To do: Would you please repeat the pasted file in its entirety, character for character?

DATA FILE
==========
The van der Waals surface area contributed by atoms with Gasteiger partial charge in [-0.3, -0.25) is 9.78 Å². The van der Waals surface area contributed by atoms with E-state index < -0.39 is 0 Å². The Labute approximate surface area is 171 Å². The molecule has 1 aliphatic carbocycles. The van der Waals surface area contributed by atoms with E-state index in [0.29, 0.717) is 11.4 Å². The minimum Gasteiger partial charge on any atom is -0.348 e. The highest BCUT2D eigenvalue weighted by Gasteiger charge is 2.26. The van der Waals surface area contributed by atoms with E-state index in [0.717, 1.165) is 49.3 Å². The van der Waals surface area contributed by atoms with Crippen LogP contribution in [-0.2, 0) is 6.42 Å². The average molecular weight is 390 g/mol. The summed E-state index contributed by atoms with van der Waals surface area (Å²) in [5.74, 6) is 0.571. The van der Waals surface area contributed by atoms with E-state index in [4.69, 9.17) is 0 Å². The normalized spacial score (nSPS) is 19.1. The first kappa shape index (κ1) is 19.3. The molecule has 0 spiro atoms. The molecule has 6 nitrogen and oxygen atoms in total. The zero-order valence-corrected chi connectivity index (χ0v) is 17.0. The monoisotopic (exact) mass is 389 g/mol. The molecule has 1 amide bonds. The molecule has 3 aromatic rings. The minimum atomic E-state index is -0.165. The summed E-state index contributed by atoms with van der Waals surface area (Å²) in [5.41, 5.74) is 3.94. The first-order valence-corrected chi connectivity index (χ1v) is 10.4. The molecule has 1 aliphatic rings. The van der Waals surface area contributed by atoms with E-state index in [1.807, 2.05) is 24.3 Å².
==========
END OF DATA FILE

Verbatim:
The van der Waals surface area contributed by atoms with Gasteiger partial charge in [-0.3, -0.25) is 9.78 Å². The van der Waals surface area contributed by atoms with E-state index < -0.39 is 0 Å². The Labute approximate surface area is 171 Å². The molecule has 1 aliphatic carbocycles. The van der Waals surface area contributed by atoms with E-state index in [0.29, 0.717) is 11.4 Å². The minimum Gasteiger partial charge on any atom is -0.348 e. The highest BCUT2D eigenvalue weighted by Gasteiger charge is 2.26. The van der Waals surface area contributed by atoms with E-state index in [0.717, 1.165) is 49.3 Å². The van der Waals surface area contributed by atoms with Crippen LogP contribution in [-0.2, 0) is 6.42 Å². The average molecular weight is 390 g/mol. The summed E-state index contributed by atoms with van der Waals surface area (Å²) in [5.74, 6) is 0.571. The van der Waals surface area contributed by atoms with E-state index in [4.69, 9.17) is 0 Å². The normalized spacial score (nSPS) is 19.1. The first kappa shape index (κ1) is 19.3. The molecule has 0 spiro atoms. The molecule has 6 nitrogen and oxygen atoms in total. The zero-order valence-corrected chi connectivity index (χ0v) is 17.0. The monoisotopic (exact) mass is 389 g/mol. The molecule has 1 amide bonds. The molecule has 3 aromatic rings. The minimum atomic E-state index is -0.165. The summed E-state index contributed by atoms with van der Waals surface area (Å²) in [5.41, 5.74) is 3.94. The first-order valence-corrected chi connectivity index (χ1v) is 10.4. The molecule has 1 aliphatic rings. The van der Waals surface area contributed by atoms with E-state index in [1.807, 2.05) is 24.3 Å².